It was tax deductible. It is unbelievable. While other organizations in North America were fighting to increase those penalties and fines, if we poisoned the water that our children drink, at tax time we could get up to 50% of that money back. We found that unacceptable, which is why this party in this corner of the House fought to end that diabolical practice. It was unfair to ordinary citizens and to other companies. Other companies, which were practising the right procedures, doing the right things by labelling their chemicals, by having the proper disposal practices and by living up to the bargain that has been part of the law of our country, had unfair competition from those that actually could subsidize their industry by polluting and not paying those fees.
It is important to note that Bill S-2 would provide us an opportunity to update those types of chemicals and materials. I believe we need to go further. I think that if, for example, we are going to have a continued non-compliance of 95% of the data forms and updating, there have to be significant consequences. These are known factors. We have seen the continual effects on human health in our society.
Most recently, because of the chemicals, the toxins and the pesticides in their environment, we have seen that people in farming communities are experiencing much higher degrees of breast cancer. We are trying to eliminate the pesticides that are not necessary. My municipality has worked very hard on this. Why our legislation to ban pesticide uses that were unnecessary failed is unconscionable. It has an effect. The prevention issues that this bill has and what we can do would not only improve our economic development through ensuring that we have a higher productivity value, it would also lessen our costs for health and other types of problems that emerge by neglect.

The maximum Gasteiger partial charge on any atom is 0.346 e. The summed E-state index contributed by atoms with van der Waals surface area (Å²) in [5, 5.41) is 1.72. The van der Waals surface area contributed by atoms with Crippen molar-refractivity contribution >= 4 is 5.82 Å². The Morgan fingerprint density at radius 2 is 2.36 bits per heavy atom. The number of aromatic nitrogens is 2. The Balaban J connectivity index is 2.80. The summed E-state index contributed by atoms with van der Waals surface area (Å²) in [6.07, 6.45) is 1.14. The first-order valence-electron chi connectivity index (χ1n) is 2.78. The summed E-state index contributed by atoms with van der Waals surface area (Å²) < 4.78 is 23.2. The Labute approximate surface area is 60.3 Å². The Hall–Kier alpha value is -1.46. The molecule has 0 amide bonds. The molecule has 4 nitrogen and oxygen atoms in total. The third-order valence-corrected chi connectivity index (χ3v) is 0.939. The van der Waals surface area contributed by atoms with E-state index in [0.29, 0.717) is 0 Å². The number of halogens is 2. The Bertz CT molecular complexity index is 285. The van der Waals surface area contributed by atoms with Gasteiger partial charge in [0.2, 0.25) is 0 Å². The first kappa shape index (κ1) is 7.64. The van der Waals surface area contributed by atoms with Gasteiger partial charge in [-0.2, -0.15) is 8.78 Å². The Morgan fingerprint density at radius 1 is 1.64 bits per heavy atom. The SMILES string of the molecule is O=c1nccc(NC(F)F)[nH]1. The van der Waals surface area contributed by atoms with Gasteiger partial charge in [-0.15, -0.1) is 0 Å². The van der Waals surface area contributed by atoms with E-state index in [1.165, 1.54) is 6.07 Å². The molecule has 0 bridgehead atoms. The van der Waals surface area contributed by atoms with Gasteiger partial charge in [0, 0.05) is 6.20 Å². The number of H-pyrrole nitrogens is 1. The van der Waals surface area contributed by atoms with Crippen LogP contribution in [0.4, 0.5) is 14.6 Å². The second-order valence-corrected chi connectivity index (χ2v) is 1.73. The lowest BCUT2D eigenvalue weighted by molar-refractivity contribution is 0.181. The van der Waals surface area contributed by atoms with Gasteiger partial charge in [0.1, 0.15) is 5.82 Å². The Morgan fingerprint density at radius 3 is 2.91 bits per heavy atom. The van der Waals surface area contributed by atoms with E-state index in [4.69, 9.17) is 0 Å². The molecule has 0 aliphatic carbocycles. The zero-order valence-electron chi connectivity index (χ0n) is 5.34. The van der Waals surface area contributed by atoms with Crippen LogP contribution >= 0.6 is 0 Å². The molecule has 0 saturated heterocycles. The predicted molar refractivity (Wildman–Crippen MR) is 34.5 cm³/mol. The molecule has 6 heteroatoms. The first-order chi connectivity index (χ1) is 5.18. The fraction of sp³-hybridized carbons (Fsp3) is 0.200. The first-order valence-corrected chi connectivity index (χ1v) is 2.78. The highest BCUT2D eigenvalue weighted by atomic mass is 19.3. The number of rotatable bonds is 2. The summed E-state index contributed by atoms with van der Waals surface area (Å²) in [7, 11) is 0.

When the laws of the land that define the responsibility and the use of those products are not being administered and not being followed, then I believe there needs to be greater consequences. These products affect society as a whole.
My colleague from Winnipeg Centre skirted around the issue of asbestos quite well. In his recent press release, “Canadian officials are acting as globe-trotting propagandists for the asbestos industry”, is about as straightforward as one can get.
It is important to note that this type of advocacy and prevention, similar to Bill S-2, is how we can actually eliminate some of the tragedies. The member went into great detail about the asbestos industry but I would hammer home the fact that prevention is really a lot of the solution to some of our problems here and it is one that we can control. Why we would be sending trade delegations abroad to push a killer industry is unacceptable and unconscionable.The member has done justice to this file and it is one that can apply to the fact that we need to start examining our responsibility internationally.
A number of different chemicals and hazardous materials are transported on a regular basis between Windsor and Detroit and we are supposed to have specific laws to do so. However, the regulations and laws do not always match up with the United States. The situation on the Ambassador Bridge which runs between Windsor and Detroit is that the Americans can come into Canada some types of chemicals and hazardous materials but some Canadian chemicals cannot go to the American side. The chemicals still cross on the same bridge no matter what but it all depends on which regulation is being used as to where the chemical ends up. We can do some work on those regulations because there are a series of potential problems with hazardous materials.
We have a ferry service that actually does pre-clearance. This is important with regards to the data sheets. Greg Ward and the ferry service receive the information on the hazardous materials. It is cleared by customs before it even gets on the hazardous materials barge and then the barge goes across to Detroit.